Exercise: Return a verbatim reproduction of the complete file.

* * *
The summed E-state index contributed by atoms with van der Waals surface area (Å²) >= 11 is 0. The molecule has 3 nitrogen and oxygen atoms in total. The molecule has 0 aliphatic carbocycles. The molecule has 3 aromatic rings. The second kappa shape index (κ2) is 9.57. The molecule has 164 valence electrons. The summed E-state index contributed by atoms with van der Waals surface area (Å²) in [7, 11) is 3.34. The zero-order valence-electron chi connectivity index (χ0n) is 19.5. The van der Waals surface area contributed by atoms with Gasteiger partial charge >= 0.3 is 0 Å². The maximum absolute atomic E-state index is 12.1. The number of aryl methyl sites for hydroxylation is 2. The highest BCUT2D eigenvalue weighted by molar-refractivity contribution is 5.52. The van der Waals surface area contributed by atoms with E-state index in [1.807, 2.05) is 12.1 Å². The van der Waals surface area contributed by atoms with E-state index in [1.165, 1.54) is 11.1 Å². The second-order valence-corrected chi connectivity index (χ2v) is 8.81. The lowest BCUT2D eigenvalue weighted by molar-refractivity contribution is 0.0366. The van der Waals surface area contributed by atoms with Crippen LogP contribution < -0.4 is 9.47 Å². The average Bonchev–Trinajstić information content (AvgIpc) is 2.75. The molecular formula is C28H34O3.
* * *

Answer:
The summed E-state index contributed by atoms with van der Waals surface area (Å²) >= 11 is 0. The molecule has 3 nitrogen and oxygen atoms in total. The molecule has 0 aliphatic carbocycles. The molecule has 3 aromatic rings. The second kappa shape index (κ2) is 9.57. The molecule has 164 valence electrons. The summed E-state index contributed by atoms with van der Waals surface area (Å²) in [7, 11) is 3.34. The zero-order valence-electron chi connectivity index (χ0n) is 19.5. The van der Waals surface area contributed by atoms with Gasteiger partial charge >= 0.3 is 0 Å². The maximum absolute atomic E-state index is 12.1. The number of aryl methyl sites for hydroxylation is 2. The highest BCUT2D eigenvalue weighted by molar-refractivity contribution is 5.52. The van der Waals surface area contributed by atoms with E-state index in [1.807, 2.05) is 12.1 Å². The van der Waals surface area contributed by atoms with E-state index in [1.165, 1.54) is 11.1 Å². The second-order valence-corrected chi connectivity index (χ2v) is 8.81. The lowest BCUT2D eigenvalue weighted by molar-refractivity contribution is 0.0366. The van der Waals surface area contributed by atoms with Crippen LogP contribution < -0.4 is 9.47 Å². The average Bonchev–Trinajstić information content (AvgIpc) is 2.75. The molecular formula is C28H34O3.